WES JACKSON, director of the Land Institute in Salina, said the report, from a branch of the National Academy of Sciences, shows that "rethinking how we farm and live has worked its way to the highest realms."
The report represents a "turning away" from chemical farming, Jackson said. "(It) says `quit subsidizing chemical use, quit disadvantaging the organic farmers.' We can withhold chemicals from fields and no one will starve. The Council says so."
The report, however, validates only large-scale organic farms because no smaller, family-size farms were studied, and proponents of sustainable agriculture say it must be based on family farms.
"There is more to sustainable agriculture than kicking the chemical habit," Jackson said. "Farming is a life, not just an occupation. We need to broaden and deepen the discussion on sustainable agriculture."
THE COUNCIL report will be translated into legislation for the first time with the 1990 Farm Bill, Jackson said, noting that the legislation "will have more environmental language in it than any previous (farm) bill."
Kansas officials will be pushing for the adoption of a federal standard for organic growers.
The Kansas Legislature's Special Committee on Agriculture and Livestock recently voted not to act on a state bill that would set Kansas standards for labeling organically grown foods in the hope federal action will be forthcoming.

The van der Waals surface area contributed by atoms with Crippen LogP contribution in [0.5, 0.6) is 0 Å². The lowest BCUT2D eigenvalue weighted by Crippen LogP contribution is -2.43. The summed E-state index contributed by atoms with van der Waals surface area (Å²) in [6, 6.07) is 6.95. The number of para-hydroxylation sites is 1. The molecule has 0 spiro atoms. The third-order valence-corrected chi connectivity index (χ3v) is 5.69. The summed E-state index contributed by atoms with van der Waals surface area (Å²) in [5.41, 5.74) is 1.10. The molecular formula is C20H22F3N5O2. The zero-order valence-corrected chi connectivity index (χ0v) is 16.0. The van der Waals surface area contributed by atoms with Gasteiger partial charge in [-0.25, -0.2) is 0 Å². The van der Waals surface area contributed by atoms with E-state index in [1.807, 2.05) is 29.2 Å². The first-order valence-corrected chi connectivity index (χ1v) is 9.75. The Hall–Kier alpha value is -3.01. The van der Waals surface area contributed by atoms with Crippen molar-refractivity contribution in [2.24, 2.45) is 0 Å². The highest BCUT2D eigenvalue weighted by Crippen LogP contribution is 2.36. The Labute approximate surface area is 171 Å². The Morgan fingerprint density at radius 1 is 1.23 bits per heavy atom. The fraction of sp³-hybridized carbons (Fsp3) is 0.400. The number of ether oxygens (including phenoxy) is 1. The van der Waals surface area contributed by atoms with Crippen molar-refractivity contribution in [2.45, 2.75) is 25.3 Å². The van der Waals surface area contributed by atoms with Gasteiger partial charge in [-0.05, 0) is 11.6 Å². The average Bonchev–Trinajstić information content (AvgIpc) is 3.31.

The state board of agriculture has been gathering information on organic practices for some time, according to officials there, and some low-input research is under way at KSU.
MAX FOSTER, director of the laboratory division of the state board of agriculture and chairman of the board's internal working group on organic practices, said his group presented several options to the legislative committee for action on state organic standards, including the support of federal legislation.
Foster said probably two-thirds of the 50 states have some sort of organic program, but there is uniformity among them. He added that Kansas Secretary of Agriculture Sam Brownback will become president of the Midwest Association of State Departments of Agriculture in two years and may be able to influence federal action on standards at that time.
In September, the NASDA passed a resolution endorsing a national standard that was proposed by Texas, which has strict organic certification requirements.
IN THE MEANTIME, Kansas Organic Producers have joined with the international Organic Crop Improvement Assn., a private sector certifying agency, to implement a program in Kansas.
Certification, on a field-by-field basis, is good for one year, according to Joe Vogelsberg of KOP, who helped get OCIA involved in the state, in part because the international organization offered some measure of standard continuity.
"Consumers are demanding organic foods be certified," Vogelsberg said. "This is an easy way to add value to products."
Small farmers selling to consumers tell them the agriculture story, said Ronald Macher, editor and publisher of Missouri Farm. The farmer, the consumer and the community all three groups each have to understand how they benefit from a sustainable society.
"It's a long-term thing," Macher said. "The solutions to the farm problems are on every farmer's farm. What are the alternatives?"